Continued efforts to cut costs have led to renewed confidence in the UK offshore industry, allowing for cautious optimism. Operational optimisation can be observed particularly in North Sea development activities as they focus on expanding and prolonging existing fields and infrastructure, with smaller satellite fields becoming valuable as tiebacks opportunities.
Exploration work has also enjoyed an uptick but is quickly moving away from mature production centres such as the Central North Sea into the new regional frontiers of the West of Shetlands and Northern North Sea.
This trend is reiterated in the sanctioned CAPEX for developments over the next four years with the West of Shetlands and Northern North Sea respectively seeing over $9 billion invested compared to just $6.2 billion in the Central North Sea.
The lower investment may simply be a function of the well-developed nature of the Central North Sea where less initial outlay is required due to the significant amount of infrastructure already available for cheaper subsea tieback developments, thus limiting the need for more expensive standalone platforms.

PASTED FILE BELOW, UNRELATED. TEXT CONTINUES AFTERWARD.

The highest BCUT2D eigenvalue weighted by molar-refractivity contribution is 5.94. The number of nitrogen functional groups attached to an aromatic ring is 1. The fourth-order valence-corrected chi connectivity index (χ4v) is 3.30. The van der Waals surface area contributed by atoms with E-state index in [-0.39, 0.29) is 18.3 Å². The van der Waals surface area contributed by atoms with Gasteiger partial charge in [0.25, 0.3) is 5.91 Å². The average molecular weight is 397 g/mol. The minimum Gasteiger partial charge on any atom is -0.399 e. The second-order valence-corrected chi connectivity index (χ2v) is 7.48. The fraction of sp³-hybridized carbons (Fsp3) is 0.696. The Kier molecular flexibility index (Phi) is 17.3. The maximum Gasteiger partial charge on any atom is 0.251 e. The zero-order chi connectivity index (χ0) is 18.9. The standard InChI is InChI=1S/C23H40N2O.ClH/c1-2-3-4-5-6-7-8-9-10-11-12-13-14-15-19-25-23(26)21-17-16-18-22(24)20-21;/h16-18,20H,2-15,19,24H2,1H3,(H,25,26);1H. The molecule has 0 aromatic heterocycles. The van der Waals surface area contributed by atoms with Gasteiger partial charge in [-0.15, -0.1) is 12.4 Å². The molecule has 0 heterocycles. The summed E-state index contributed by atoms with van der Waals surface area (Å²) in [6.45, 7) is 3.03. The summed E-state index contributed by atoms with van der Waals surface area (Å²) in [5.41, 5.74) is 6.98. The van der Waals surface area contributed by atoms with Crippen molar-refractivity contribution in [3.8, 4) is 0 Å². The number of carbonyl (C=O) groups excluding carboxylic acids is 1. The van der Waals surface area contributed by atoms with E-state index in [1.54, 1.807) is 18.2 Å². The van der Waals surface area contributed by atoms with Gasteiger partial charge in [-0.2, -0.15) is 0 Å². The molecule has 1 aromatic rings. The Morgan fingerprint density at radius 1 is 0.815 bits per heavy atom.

The frontier status of the West of Shetlands will require more investment from operators as there are few options for a cost-effective tieback. The fields likely to be developed over the next three years reflect the necessary infrastructure investment. The standalone projects of Cambo, Rosebank and the eventual full field development of Lancaster Area costing upwards of $1.5 billion each before first oil. The tie-in of the dual field Edradour–Glenlivet development to the nearby Laggan–Tormore pipeline comes at a relatively cheap $1.4 billion CAPEX in comparison.
At the opposite end of the spectrum is the Southern North Sea which has seen limited activity and investment in recent years, something the Oil & Gas Authority now has to work hard to change. The authority is introducing a new strategy to stimulate interest in the Southern North Sea tight gas plays, which will encourage collaboration and cooperation between operators, the supply chain and authorities. The aim is to refresh the somewhat stale gas industry in the Southern North Sea and re-establish it as a significant UK energy supplier. The strategy will form part of the UK government’s commitment to stimulate continued investment in the offshore industry to prevent a potentially significant production decline from 2020.
Given that the frontier areas are still at the data collection stage rather than wildcat drilling, we expect an increase in wildcat well spuds over the coming years as these geological settings become better understood and production from adjacent developments declines. Whilst a complete drilling activity picture for the whole UK Continental Shelf has still to materialise, operators’ visible schedules already paint a promising picture. We thus expect the number of slated wells to increase further as operators firm up their drilling schedules by 2020.